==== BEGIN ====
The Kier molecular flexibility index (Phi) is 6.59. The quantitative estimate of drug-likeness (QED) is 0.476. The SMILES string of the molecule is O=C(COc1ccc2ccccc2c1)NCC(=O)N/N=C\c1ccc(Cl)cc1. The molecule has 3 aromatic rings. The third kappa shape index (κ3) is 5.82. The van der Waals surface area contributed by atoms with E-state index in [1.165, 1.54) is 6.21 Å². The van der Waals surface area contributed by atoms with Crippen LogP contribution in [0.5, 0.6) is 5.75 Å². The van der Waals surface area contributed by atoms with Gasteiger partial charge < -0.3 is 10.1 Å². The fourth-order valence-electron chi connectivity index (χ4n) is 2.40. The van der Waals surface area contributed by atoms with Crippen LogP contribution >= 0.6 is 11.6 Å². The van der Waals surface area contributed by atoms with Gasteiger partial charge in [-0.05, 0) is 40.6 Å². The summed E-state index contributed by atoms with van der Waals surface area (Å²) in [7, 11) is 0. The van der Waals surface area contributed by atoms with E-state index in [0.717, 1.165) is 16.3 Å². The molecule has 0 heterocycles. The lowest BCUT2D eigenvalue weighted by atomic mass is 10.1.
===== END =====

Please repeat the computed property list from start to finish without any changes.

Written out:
The Kier molecular flexibility index (Phi) is 6.59. The quantitative estimate of drug-likeness (QED) is 0.476. The SMILES string of the molecule is O=C(COc1ccc2ccccc2c1)NCC(=O)N/N=C\c1ccc(Cl)cc1. The molecule has 3 aromatic rings. The third kappa shape index (κ3) is 5.82. The van der Waals surface area contributed by atoms with E-state index in [1.165, 1.54) is 6.21 Å². The van der Waals surface area contributed by atoms with Crippen LogP contribution in [0.5, 0.6) is 5.75 Å². The van der Waals surface area contributed by atoms with Gasteiger partial charge < -0.3 is 10.1 Å². The fourth-order valence-electron chi connectivity index (χ4n) is 2.40. The van der Waals surface area contributed by atoms with Crippen LogP contribution >= 0.6 is 11.6 Å². The van der Waals surface area contributed by atoms with Gasteiger partial charge in [-0.05, 0) is 40.6 Å². The summed E-state index contributed by atoms with van der Waals surface area (Å²) in [7, 11) is 0. The van der Waals surface area contributed by atoms with E-state index in [0.717, 1.165) is 16.3 Å². The molecule has 0 heterocycles. The lowest BCUT2D eigenvalue weighted by atomic mass is 10.1.